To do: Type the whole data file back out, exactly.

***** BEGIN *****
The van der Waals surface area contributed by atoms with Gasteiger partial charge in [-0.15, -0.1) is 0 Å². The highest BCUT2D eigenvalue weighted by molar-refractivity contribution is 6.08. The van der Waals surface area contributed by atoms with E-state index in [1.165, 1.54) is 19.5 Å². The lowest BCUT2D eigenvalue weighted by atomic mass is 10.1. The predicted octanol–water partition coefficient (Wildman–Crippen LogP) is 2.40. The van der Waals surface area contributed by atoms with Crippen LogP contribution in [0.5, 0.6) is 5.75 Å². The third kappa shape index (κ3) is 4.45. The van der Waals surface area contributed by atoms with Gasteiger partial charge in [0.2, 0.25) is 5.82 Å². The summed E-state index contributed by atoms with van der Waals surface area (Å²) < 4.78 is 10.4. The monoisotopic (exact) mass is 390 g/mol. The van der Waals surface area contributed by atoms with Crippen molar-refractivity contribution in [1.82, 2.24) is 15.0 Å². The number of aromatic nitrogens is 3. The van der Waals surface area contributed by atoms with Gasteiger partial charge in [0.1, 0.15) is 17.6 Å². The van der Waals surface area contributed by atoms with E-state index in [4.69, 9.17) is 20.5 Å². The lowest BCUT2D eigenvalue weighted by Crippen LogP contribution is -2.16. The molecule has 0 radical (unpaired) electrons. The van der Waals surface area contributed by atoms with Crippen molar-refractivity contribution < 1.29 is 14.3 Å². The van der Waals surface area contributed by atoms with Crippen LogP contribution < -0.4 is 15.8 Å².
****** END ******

The van der Waals surface area contributed by atoms with Gasteiger partial charge in [-0.15, -0.1) is 0 Å². The highest BCUT2D eigenvalue weighted by molar-refractivity contribution is 6.08. The van der Waals surface area contributed by atoms with E-state index in [1.165, 1.54) is 19.5 Å². The lowest BCUT2D eigenvalue weighted by atomic mass is 10.1. The predicted octanol–water partition coefficient (Wildman–Crippen LogP) is 2.40. The van der Waals surface area contributed by atoms with Crippen LogP contribution in [0.5, 0.6) is 5.75 Å². The third kappa shape index (κ3) is 4.45. The van der Waals surface area contributed by atoms with Gasteiger partial charge in [0.2, 0.25) is 5.82 Å². The summed E-state index contributed by atoms with van der Waals surface area (Å²) < 4.78 is 10.4. The monoisotopic (exact) mass is 390 g/mol. The van der Waals surface area contributed by atoms with Crippen molar-refractivity contribution in [1.82, 2.24) is 15.0 Å². The number of aromatic nitrogens is 3. The van der Waals surface area contributed by atoms with Gasteiger partial charge in [0.1, 0.15) is 17.6 Å². The van der Waals surface area contributed by atoms with E-state index in [4.69, 9.17) is 20.5 Å². The lowest BCUT2D eigenvalue weighted by Crippen LogP contribution is -2.16. The molecule has 0 radical (unpaired) electrons. The van der Waals surface area contributed by atoms with Crippen molar-refractivity contribution < 1.29 is 14.3 Å². The van der Waals surface area contributed by atoms with Crippen LogP contribution < -0.4 is 15.8 Å².